Keywords

Ultrafast laser amplifier, ultrafast laser system, solid state laser, intense optical pulses

Abstract

The invention of chirped-pulse amplification (CPA) in 1985 led to a tremendous increase in obtainable laser pulse peak intensities. Since then, several table-top, Ti:sapphire-based CPA systems exceeding the 100 TW-level with more than 10 W average power have been developed and several systems are now commercially available. Over the last decade, the complementary technology of optical parametric chirped-pulse amplification (OPCPA) has improved in its performance to a competitive level. OPCPA allows direct amplification of an almost-octave spanning bandwidth supporting few-cycle pulse durations at center wavelengths ranging from the visible to the mid-IR. The current record in peak power from a table-top OPCPA is 16 TW and the current record average power is 22 W. High energy, few-cycle pulses with stabilized carrierenvelope phase (CEP) are desired for applications such as high-harmonic generation (HHG) enabling attoscience and the generation keV-photon bursts. This dissertation conceptually, numerically and experimentally describes essential aspects of few-cycle OPCPA, and the associated pump beam generation. The main part of the conducted research was directed towards the few-cycle OPCPA facility developed in the Laser Plasma Laboratory at CREOL (University of Central Florida, USA) termed HERACLES. This facility was designed to generate few-cycle pulses in the visible with mJ-level pulse energy, W-level average power and more than 100 GW peak power. Major parts of the implementation of the HERACLES facility are presented. The pump generation beam of the HERACLES system has been improved in terms of pulse energy, average power and stability over the last years. It is based on diode-pumped, solid-state amplifiers with picosecond duration and experimental investigations are presented in detail. A iii robust system has been implemented producing mJ-level pulse energies with ~100 ps pulse duration at kHz repetition rates. Scaling of this system to high power (>30 W) and high peak power (50-MW-level) as well as ultra-high pulse energy (>160 mJ) is presented. The latter investigation resulted in the design of an ultra-high energy system for OPCPA pumping. Following this, a new OPCPA facility was designed termed PhaSTHEUS, which is anticipated to reach ultra-high intensities. Another research effort was conducted at CELIA (Univeristé de Bordeaux 1, France) and aimed towards a previously unexplored operational regime of OPCPA with ultra-high repetition rates (10 MHz) and high average power. A supercontinuum seed beam generation has been established with an output ranging from 1.3 to 1.9 µm and few ps duration. The pump beam generation has been implemented based on rod-type fiber amplifiers producing more than 37 W average power and 370 kW peak power. The utility of this system as an OPCPA pump laser is presented along with the OPA design. The discussed systems operate in radically different regimes in terms of peak power, average power, and repetition rate. The anticipated OPCPA systems with few-cycle duration enable a wide range of novel experimental studies in attoscience, ultrafast materials processing, filamentation, LIBS and coherent control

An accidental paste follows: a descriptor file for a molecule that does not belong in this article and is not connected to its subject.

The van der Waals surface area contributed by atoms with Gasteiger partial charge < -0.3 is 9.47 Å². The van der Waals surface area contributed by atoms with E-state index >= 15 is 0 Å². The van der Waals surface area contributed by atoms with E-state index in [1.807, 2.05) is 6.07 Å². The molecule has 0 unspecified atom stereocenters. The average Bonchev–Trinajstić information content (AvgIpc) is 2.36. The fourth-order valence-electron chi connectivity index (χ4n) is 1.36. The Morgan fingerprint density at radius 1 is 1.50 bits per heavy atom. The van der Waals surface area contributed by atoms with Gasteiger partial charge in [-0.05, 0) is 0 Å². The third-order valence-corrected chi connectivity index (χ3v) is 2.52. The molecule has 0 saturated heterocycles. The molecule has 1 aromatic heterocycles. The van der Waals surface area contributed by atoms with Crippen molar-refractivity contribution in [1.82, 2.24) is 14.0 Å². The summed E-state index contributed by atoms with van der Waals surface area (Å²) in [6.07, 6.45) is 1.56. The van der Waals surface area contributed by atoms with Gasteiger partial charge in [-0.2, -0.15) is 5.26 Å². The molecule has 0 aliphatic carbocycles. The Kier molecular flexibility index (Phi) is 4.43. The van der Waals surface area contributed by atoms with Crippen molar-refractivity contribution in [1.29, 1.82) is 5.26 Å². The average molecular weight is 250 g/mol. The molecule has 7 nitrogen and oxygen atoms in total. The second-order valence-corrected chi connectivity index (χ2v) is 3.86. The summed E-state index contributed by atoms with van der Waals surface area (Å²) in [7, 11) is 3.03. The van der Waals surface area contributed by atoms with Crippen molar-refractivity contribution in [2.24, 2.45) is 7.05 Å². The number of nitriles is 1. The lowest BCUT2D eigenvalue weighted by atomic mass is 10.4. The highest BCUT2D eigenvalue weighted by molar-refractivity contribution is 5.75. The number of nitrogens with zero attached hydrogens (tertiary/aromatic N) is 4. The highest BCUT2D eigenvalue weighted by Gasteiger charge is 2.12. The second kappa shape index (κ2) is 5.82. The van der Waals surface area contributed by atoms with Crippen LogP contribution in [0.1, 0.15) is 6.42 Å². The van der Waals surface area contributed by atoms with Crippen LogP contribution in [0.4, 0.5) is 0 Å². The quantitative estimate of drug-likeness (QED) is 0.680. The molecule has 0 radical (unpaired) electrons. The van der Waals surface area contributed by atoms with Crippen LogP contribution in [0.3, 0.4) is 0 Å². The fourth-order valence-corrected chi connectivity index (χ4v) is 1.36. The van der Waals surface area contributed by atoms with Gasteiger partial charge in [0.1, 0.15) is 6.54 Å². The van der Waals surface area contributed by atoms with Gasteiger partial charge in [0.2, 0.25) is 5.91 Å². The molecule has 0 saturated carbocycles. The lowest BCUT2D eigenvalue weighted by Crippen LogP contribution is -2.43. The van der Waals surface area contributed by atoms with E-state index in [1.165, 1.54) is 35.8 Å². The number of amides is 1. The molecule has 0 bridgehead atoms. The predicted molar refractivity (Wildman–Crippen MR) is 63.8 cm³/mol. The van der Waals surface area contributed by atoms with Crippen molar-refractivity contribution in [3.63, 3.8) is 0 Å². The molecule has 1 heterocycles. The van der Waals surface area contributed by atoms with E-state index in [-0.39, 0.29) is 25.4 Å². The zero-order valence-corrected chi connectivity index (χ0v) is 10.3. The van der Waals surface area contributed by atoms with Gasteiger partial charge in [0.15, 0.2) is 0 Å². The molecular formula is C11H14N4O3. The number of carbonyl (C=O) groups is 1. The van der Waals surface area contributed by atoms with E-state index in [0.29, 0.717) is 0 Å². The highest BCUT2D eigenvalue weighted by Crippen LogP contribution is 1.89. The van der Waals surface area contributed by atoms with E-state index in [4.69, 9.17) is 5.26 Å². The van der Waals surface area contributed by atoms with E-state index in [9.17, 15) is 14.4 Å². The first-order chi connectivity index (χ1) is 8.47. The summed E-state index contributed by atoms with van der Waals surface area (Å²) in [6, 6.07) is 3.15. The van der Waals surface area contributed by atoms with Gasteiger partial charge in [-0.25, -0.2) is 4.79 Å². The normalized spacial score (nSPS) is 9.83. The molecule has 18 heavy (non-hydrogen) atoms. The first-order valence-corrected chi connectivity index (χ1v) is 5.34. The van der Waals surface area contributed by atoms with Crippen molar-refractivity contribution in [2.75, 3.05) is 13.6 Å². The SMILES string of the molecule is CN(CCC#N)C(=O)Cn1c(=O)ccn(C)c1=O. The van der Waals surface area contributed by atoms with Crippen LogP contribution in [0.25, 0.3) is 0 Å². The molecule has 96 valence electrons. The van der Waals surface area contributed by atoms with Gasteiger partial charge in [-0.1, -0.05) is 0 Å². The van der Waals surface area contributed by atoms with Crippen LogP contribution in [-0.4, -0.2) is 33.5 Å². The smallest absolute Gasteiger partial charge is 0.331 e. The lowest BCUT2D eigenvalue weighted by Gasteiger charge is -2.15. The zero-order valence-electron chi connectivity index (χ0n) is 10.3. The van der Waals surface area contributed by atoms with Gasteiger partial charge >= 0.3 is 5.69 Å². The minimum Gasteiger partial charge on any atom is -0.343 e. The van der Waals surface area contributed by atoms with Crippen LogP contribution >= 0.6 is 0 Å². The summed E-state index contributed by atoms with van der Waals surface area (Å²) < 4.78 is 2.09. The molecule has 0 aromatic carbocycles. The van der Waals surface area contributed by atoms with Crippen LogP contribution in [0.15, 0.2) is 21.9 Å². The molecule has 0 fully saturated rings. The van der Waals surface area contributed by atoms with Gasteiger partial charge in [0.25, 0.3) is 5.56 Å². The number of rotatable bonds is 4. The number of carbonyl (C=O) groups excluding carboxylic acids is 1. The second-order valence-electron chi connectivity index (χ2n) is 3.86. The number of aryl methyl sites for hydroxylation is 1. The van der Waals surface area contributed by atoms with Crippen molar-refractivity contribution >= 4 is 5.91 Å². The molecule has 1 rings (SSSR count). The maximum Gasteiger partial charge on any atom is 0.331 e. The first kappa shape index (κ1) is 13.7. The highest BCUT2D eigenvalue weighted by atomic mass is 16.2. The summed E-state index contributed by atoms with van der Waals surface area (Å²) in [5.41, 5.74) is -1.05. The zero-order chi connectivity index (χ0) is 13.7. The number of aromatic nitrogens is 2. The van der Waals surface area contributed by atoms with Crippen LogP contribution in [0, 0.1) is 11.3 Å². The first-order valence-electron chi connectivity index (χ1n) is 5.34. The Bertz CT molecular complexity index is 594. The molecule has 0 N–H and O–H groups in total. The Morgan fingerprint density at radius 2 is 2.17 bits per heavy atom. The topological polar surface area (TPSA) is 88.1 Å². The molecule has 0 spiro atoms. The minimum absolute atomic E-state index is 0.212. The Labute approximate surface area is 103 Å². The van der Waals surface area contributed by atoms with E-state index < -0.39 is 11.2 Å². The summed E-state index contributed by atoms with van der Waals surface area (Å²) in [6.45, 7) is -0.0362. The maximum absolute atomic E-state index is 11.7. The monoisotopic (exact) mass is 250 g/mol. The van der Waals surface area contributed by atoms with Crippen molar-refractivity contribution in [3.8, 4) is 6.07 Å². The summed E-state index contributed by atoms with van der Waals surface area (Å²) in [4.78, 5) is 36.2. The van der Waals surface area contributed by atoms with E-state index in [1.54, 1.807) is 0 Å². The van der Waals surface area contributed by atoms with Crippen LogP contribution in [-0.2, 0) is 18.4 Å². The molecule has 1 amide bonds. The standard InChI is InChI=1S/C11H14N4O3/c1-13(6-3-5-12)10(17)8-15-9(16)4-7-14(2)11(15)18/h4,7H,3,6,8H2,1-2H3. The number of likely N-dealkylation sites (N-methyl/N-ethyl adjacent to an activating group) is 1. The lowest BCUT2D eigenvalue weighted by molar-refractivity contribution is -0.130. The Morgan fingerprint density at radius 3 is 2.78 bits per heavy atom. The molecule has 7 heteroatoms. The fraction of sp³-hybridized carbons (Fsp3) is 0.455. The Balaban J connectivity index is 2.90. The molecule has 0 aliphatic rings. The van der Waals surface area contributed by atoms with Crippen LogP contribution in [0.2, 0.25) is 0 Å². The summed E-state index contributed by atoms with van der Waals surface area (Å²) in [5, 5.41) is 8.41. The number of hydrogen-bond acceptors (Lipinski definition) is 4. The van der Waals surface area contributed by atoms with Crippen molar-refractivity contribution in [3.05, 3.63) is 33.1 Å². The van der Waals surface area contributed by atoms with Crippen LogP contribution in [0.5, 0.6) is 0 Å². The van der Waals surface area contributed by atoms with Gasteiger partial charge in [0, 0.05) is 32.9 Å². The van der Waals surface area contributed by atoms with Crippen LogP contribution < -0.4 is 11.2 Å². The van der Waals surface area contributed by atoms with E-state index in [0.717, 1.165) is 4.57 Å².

Notes

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Graduation Date

2013

Semester

Summer

Advisor

Richardson, Martin

Degree

Doctor of Philosophy (Ph.D.)

College

College of Optics and Photonics

Department

Optics and Photonics

Degree Program

Optics

Format

application/pdf

Identifier

CFE0004952

URL

http://purl.fcla.edu/fcla/etd/CFE0004952

Language

English

Release Date

August 2018

Length of Campus-only Access

5 years

Access Status

Doctoral Dissertation (Campus-only Access)

Subjects

Dissertations, Academic -- Optics and Photonics, Optics and Photonics -- Dissertations, Academic

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